”Charlie has been married for 53 years to his wife Deanna, a Kappa Alpha Theta from OSU. “Living with a Buckeye should earn points in heaven.” They have three married children: Leslie Ann, Charlie IV, and Kriss, and six grandchildren, including Charles V.

 

Charlie is quite active. He sits on the governing board of his church, is president of his high school alumni association, golfs, sails, and is active in Interfaith Hospitality Network for homeless and jobless individuals.

 

Football games and reunions bring Charlie back to the chapter house. He also gets together annually with brothers for Founder’s Day in Florida. “Some of my brothers are still my best friends and we communicate regularly.” Contact Charlie at ashing@fuse.net.

 

"SAE contributed enormously to who I am today, I always carry a copy of the True Gentlemen with me."
‐ Wayne McIntyre ’64

The True Gentleman

“The True Gentleman is the man whose conduct proceeds from good will and an acute sense of propriety, and whose self-control is equal to all emergencies; who does not make the poor man conscious of his poverty, the obscure man of his obscurity, or any man of his inferiority or deformity; who is himself humbled if necessity compels him to humble another; who does not flatter wealth, cringe before power, or boast of his own possessions or achievements; who speaks with frankness but always with sincerity and sympathy; whose deed follows his word; who thinks of the rights and feelings of others, rather than his own; and who appears well in any company, a man with whom honor is sacred and virtue safe.”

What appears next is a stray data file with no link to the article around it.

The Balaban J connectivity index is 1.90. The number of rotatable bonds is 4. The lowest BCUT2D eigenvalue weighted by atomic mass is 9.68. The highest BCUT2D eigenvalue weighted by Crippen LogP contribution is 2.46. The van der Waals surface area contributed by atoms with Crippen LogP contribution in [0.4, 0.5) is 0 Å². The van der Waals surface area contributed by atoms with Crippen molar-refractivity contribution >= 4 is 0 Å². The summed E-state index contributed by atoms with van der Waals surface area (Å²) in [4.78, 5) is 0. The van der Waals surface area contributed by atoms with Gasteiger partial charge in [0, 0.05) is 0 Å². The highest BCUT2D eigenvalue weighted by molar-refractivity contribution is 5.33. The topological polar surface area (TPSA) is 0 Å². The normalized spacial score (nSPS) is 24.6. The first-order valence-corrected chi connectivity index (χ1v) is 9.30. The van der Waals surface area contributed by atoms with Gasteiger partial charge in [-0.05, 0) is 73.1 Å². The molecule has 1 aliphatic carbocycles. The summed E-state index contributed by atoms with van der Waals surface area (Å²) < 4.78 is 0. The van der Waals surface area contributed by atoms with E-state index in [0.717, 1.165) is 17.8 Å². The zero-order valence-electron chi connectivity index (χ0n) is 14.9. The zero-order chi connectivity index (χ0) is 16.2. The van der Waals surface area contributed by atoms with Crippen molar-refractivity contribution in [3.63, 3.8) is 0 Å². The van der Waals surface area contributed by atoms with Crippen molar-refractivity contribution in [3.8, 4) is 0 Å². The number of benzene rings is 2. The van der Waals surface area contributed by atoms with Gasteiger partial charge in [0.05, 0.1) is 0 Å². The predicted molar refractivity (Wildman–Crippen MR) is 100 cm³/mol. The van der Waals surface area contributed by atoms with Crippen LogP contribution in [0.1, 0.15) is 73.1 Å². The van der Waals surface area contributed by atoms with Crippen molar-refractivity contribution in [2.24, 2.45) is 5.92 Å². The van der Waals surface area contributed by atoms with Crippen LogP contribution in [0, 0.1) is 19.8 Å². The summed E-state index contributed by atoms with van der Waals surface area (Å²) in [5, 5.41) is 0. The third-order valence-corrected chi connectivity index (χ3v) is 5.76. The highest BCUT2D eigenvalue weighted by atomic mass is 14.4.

- John Walter Wayland

Photos

Contact Information

P.O. Box 442100
Lawrence, KS 66044
alumni@saepurdue.com

Recent Donors

  • Robert S. Sternberger ’42
  • Richard W. Butler ’53
  • William N. Vinovich ’62
  • J. Michael Kensill ’71
  • Bradley L. Benhart ’92